2. Lack of Adequate Aecurity Measurement:

Security is a big issue for foreign tourists. The US State Department has issued a warning against traveling to Dhaka and the South-Eastern region of Bangladesh, citing crime, terrorism and kidnapping. However, according to the World Economic Forum’s 2019 Safety & Security Index, Bangladesh has improved its rank from 123rd to 105th place. This means that Bangladesh is working diligently on its safety & security keeping tourists in mind.

3. Limitations of Domestic Airlines System

Domestic airlines play an important role in promoting their country to foreign tourists. Although Biman Bangladesh Airlines represents Bangladesh, the international flight it runs only goes one country outside Asia which is London. As a result, for the rest of the countries, the travel cost to Bangladesh is relatively higher for tourists. Sadly, our position is 111st in terms of aviation, ranking last in Asia.

4. Extra Cost for Tourists

Travel expenses in Bangladesh are much higher than that of some countries advanced in tourism. Despite higher expenses, the opportunities offered are very few and negligible. This is definitely a big hurdle for us considering other popular travel destinations that are offering better facilities at a lower cost.

5. Lack of Adequate Marketing

Bangladesh Tourism Board was established in 2010 to promote the tourism industry of Bangladesh to the world. Under which a TV commercial about Bangladesh and a website of the Tourism Board were created. The board has been involved in a number of activities such as tourism fairs and exhibitions as well as the inaugural event of the 2011 Cricket World Cup, but has not taken any significant steps since then. The board can definitely take several more marketing strategies that can be adopted to promote the tourism industry in Bangladesh.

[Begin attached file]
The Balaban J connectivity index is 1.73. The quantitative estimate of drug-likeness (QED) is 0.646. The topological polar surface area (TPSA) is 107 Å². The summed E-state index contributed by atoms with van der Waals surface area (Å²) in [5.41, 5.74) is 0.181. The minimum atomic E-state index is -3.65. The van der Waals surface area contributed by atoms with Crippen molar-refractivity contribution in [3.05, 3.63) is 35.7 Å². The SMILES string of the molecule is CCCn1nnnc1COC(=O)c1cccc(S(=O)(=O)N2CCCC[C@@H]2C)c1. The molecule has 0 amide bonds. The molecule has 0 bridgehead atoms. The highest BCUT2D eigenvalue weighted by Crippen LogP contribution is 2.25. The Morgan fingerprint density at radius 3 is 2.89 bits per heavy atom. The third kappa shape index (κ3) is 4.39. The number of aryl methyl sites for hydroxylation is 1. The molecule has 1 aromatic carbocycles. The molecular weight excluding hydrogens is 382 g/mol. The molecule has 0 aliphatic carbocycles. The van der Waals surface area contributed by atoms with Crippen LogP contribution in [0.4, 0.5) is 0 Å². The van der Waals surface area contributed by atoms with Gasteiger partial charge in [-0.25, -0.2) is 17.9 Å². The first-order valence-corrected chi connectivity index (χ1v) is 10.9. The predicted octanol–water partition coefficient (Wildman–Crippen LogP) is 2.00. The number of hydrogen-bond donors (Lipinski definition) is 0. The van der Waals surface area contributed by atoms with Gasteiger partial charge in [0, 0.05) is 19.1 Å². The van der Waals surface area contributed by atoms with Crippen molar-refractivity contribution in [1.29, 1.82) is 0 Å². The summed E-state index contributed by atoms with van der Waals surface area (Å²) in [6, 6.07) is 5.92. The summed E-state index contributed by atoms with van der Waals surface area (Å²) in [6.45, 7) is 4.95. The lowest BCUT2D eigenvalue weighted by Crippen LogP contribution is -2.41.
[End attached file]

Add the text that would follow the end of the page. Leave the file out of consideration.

6. Lack of Adequate Tourism Infrastructure

Bangladesh ranks 109th in the world in terms of tourism infrastructure. We lag behind all other countries in Asia except Nepal. Our transportation sector, especially, is much underdeveloped. All the roads & highways combined occupy only 7.5% of the total land area of the country. But the number of vehicles that run on them is way too much higher compared to them, so the road to vehicle ratio is quite off putting. As a result, the problem of traffic congestion is increasing by the day. On the other hand, road accidents are also quite frequent in our country. In 2019, about 4580 people died in road accidents. The number is much higher than the previous years which is very concerning. Also, we are lagging behind in terms of tourism services. We are ranked 133rd out of 140 countries.